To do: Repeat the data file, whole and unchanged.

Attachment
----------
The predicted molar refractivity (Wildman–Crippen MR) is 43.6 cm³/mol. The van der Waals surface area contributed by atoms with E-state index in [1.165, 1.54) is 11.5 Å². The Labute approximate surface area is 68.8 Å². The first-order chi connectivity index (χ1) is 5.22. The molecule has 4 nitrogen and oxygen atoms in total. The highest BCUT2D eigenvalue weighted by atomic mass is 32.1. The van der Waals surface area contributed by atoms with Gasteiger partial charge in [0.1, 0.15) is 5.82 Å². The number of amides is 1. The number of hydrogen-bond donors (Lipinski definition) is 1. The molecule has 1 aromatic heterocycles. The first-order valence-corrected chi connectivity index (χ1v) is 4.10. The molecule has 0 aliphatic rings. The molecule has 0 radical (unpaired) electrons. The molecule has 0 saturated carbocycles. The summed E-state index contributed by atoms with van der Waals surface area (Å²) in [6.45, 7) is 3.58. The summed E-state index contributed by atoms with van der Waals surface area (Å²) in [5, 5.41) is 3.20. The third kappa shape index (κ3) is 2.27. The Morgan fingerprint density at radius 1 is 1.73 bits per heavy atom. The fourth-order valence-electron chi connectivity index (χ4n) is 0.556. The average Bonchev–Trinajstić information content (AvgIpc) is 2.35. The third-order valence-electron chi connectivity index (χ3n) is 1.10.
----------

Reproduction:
The predicted molar refractivity (Wildman–Crippen MR) is 43.6 cm³/mol. The van der Waals surface area contributed by atoms with E-state index in [1.165, 1.54) is 11.5 Å². The Labute approximate surface area is 68.8 Å². The first-order chi connectivity index (χ1) is 5.22. The molecule has 4 nitrogen and oxygen atoms in total. The highest BCUT2D eigenvalue weighted by atomic mass is 32.1. The van der Waals surface area contributed by atoms with Gasteiger partial charge in [0.1, 0.15) is 5.82 Å². The number of amides is 1. The number of hydrogen-bond donors (Lipinski definition) is 1. The molecule has 1 aromatic heterocycles. The first-order valence-corrected chi connectivity index (χ1v) is 4.10. The molecule has 0 aliphatic rings. The molecule has 0 radical (unpaired) electrons. The molecule has 0 saturated carbocycles. The summed E-state index contributed by atoms with van der Waals surface area (Å²) in [6.45, 7) is 3.58. The summed E-state index contributed by atoms with van der Waals surface area (Å²) in [5, 5.41) is 3.20. The third kappa shape index (κ3) is 2.27. The Morgan fingerprint density at radius 1 is 1.73 bits per heavy atom. The fourth-order valence-electron chi connectivity index (χ4n) is 0.556. The average Bonchev–Trinajstić information content (AvgIpc) is 2.35. The third-order valence-electron chi connectivity index (χ3n) is 1.10.